It is odious, beautiful, and spreads like the wind. In Norway, it is a struggle against the Lupines. One of the Norwegian municipalities, Namsskogan in Nord-Trøndelag County, received 10,000 Dollars from the county to go to war against the plant.
‘It is hard work. I can almost feel that they are growing up behind me while I cut them’, gardener Richard Isaksen tells the local newspaper Namdalsavisa. The residents of Namsskogan have tried to combat the Lupines for many years. Now, they have finally received help.
In Norway, Garden Lupin (Lupinus polyphyllus) Blue Lupin (Lupinus perennis) and Nootka Lupin (Lupinus nootkatensis) are the most common species. These are inedible and vary in colors, including blue, purple, pink, white and red.
Originally, Blue Lupins and Nootka Lupins were introduced to bind the sand along new railway lines on the Norwegian West Coast, but they quickly spread across the country. In Norway, all Lupine species are on the ‘Black List’ as they may be a threat to Norwegian flora and fauna. The Garden Lupin displaces daisies, clover, and bluebells among other flowers. All the insects that eat daisies and bluebells are also affected and many of them may become extinct.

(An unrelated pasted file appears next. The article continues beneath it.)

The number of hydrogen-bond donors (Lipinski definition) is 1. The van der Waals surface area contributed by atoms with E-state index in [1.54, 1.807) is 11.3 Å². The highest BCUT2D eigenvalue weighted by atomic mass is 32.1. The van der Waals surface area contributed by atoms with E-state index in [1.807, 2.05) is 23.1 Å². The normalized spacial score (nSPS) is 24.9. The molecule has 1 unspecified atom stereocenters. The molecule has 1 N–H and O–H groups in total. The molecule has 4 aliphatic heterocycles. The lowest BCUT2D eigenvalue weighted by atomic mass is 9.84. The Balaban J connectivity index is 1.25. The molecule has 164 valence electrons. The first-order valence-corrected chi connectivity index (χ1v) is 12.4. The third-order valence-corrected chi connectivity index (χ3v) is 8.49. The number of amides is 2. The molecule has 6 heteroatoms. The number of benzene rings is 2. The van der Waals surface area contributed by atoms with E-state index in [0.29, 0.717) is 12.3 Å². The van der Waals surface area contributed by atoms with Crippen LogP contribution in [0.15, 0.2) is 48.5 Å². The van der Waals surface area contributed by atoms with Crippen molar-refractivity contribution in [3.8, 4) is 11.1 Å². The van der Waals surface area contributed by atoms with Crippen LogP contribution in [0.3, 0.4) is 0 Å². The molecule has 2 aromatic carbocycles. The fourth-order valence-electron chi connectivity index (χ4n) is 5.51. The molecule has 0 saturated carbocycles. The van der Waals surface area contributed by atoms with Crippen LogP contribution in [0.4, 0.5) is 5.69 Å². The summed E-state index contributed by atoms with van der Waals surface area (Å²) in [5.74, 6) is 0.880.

Lupines origins from the northern parts of America and was introduced in Norway as ornamental plants and planted along roads to prevent soil erosion. The plants have nitrogen-fixing bacteria on their roots that help the plant to obtain nitrogen. In that way, they can grow on the most barren places.
The name ‘Lupin’ derives from the Latin word lupinus (meaning wolf), and was given with regard to the fact that many found that the plant has a tendency to ravage the land on which it grows.
Editor’s note: But – it’s a fact that Lupines are a colorful sight alongside Norwegian roads when they are blooming in blue, white, pink and purple.
Text and bottom photo by: Anette Broteng Christiansen
Top photo by: Klarsgården
Sources: Wikipedia, Statens Vegvesen, Namdalsavisa